Online program enables Baldwin students to learn at their own pace
An online game of “Escapade through British Literature” has allowed high school seniors in Daniel Harrold's college-preparatory English class at Baldwin High School to take charge.
The focus is on the students. They set their own pace and, at times, they even decide when they will take a test for advancement. The teacher, who appears in online videos, stays in the background to guide those who need assistance.
“Usually, a class will happen whether the students care or not. The way this class works is the students are the ones that push it forward. The students will not get to level two, just like a video game, if they don't complete level one,” Harrold said.
Harrold's approach to education, in which he teaches senior English students through a series of QUESTTs in an online video game, is rare in the region, school officials said, and one that soon will become a model for others.
His video project-based learning formula was selected as one of 10 programs to receive one of the Sprout Fund's Recipe for Remarkable Learning Experience Project's $5,000 grant, where he, along with Baldwin High School assistant principal Janeen Peretin, will create an approach so that other educators can duplicate his methods.
Harrold and Peretin will turn the daily practices into an online instructional kit as part of the project. They also will participate in workshops and professional development for the project.
“I know there are not many other schools or teachers doing what Dan's doing in his classroom every day,” said Peretin, who will serve as the district's new director of information and instructional technology in upcoming months. “This is an opportunity for us to really showcase what Dan's doing in his classroom and to really try to grow it as well.”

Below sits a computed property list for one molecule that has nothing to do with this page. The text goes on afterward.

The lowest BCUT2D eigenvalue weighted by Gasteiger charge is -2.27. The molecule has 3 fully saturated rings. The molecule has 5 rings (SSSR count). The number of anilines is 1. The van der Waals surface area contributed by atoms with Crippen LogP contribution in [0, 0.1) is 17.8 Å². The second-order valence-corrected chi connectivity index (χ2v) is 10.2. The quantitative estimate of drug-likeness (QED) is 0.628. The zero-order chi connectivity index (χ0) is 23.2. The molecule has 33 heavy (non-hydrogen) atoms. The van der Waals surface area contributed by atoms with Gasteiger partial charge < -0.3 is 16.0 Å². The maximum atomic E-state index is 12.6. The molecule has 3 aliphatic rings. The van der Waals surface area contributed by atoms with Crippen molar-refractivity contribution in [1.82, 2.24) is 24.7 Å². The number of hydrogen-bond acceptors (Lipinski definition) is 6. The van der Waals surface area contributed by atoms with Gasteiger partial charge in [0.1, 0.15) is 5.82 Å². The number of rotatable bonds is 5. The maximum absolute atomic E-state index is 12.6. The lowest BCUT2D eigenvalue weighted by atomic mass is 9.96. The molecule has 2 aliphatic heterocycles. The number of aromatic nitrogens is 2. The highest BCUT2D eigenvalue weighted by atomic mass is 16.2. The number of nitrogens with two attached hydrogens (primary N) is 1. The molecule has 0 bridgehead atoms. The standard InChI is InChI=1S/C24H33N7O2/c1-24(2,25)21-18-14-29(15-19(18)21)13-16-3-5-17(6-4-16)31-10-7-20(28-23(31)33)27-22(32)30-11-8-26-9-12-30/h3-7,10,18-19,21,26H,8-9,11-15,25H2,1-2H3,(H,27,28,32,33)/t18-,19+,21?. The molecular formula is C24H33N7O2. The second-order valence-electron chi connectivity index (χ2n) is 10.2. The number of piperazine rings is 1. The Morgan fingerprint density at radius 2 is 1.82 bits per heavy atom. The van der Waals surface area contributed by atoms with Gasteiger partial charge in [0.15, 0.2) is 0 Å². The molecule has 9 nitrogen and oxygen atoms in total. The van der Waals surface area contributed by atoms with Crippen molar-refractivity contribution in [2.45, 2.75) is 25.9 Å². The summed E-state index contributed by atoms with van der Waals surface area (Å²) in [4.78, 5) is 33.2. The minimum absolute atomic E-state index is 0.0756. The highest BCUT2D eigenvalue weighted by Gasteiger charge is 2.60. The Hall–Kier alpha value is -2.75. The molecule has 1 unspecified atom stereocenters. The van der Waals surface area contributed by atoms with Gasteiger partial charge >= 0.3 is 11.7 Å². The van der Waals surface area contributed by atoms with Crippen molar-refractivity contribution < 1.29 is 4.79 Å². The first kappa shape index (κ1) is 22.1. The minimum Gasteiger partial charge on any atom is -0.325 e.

Playing a video games gives students freedom.
“In video games, you have this freedom to fail,” Harrold said. “Most of the world is not like that, but in video games, you can fail over and over and over again, until you finally succeed and move on.”
Video games also allow students to work toward a goal, or a letter grade, instead of starting at the top with the fear of losing points.
“You start at zero, and you gain power and experience as you move on. A typical classroom is not like that. A typical classroom, you are told by the teacher that you start at 100, and you sort of whittle your way down until you settle at your level grade,” Harrold said.
Using “3D Game Lab,” created at Boise State University, mixed with his own ideas, Harrold turned his classroom into a game.
The game consists of 12 QUESTTS, or the format for the unit: questions, understanding, explore, synthesis, test and take a break. Students watch videos, read assignments, answer questions and score points.
“So much of the learning is not direct instruction, me telling them things, it's them interacting with the text and doing things with it,” Harrold said.
Some students work a month ahead of the class schedule. The majority are within a day of the planned itinerary, and there are those few who fall behind.
Harrold keeps the projects relevant and exciting, such as having the students create videos about a new King Arthur to complete the unit on the medieval British leader or using social media to retell the tale of Beowulf. “What he's able to do, often times, is connect things that they're learning about with modern day media,” Peretin said.
Someday, officials would like to incorporate the game into other classes.
Through the grant, Baldwin High School also will be eligible to receive an additional $2,500 to test the program prior to its public release.
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